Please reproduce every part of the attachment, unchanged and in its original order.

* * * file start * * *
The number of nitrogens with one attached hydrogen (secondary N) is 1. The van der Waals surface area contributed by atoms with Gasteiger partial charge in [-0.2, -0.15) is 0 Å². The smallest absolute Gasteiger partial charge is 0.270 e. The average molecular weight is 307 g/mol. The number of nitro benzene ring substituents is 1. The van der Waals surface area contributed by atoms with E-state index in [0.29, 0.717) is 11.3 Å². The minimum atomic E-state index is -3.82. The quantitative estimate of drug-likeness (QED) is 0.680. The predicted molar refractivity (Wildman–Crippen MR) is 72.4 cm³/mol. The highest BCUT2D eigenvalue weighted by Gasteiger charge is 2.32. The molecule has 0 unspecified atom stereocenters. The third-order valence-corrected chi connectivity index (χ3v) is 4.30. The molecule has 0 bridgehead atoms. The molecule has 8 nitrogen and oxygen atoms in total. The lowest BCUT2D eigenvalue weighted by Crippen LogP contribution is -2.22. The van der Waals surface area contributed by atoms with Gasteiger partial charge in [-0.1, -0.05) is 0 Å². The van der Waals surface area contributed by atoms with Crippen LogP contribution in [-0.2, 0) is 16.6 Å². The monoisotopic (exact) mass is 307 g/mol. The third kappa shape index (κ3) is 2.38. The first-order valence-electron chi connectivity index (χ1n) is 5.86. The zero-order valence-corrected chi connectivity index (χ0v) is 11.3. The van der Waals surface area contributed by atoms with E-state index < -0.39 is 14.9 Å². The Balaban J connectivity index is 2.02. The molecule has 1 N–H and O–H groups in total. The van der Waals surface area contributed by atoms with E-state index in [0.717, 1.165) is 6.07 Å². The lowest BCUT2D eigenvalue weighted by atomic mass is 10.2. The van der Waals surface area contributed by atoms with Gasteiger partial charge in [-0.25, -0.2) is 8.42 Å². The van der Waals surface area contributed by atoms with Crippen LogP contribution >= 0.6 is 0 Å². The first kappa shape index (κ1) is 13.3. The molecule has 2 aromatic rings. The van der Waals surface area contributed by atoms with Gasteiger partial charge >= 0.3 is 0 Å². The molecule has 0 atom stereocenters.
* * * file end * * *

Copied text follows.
The number of nitrogens with one attached hydrogen (secondary N) is 1. The van der Waals surface area contributed by atoms with Gasteiger partial charge in [-0.2, -0.15) is 0 Å². The smallest absolute Gasteiger partial charge is 0.270 e. The average molecular weight is 307 g/mol. The number of nitro benzene ring substituents is 1. The van der Waals surface area contributed by atoms with E-state index in [0.29, 0.717) is 11.3 Å². The minimum atomic E-state index is -3.82. The quantitative estimate of drug-likeness (QED) is 0.680. The predicted molar refractivity (Wildman–Crippen MR) is 72.4 cm³/mol. The highest BCUT2D eigenvalue weighted by Gasteiger charge is 2.32. The molecule has 0 unspecified atom stereocenters. The third-order valence-corrected chi connectivity index (χ3v) is 4.30. The molecule has 0 bridgehead atoms. The molecule has 8 nitrogen and oxygen atoms in total. The lowest BCUT2D eigenvalue weighted by Crippen LogP contribution is -2.22. The van der Waals surface area contributed by atoms with Gasteiger partial charge in [-0.1, -0.05) is 0 Å². The van der Waals surface area contributed by atoms with Crippen LogP contribution in [-0.2, 0) is 16.6 Å². The monoisotopic (exact) mass is 307 g/mol. The third kappa shape index (κ3) is 2.38. The first-order valence-electron chi connectivity index (χ1n) is 5.86. The zero-order valence-corrected chi connectivity index (χ0v) is 11.3. The van der Waals surface area contributed by atoms with E-state index < -0.39 is 14.9 Å². The Balaban J connectivity index is 2.02. The molecule has 1 N–H and O–H groups in total. The van der Waals surface area contributed by atoms with E-state index in [0.717, 1.165) is 6.07 Å². The lowest BCUT2D eigenvalue weighted by atomic mass is 10.2. The van der Waals surface area contributed by atoms with Gasteiger partial charge in [-0.25, -0.2) is 8.42 Å². The van der Waals surface area contributed by atoms with Crippen LogP contribution >= 0.6 is 0 Å². The first kappa shape index (κ1) is 13.3. The molecule has 2 aromatic rings. The van der Waals surface area contributed by atoms with Gasteiger partial charge >= 0.3 is 0 Å². The molecule has 0 atom stereocenters.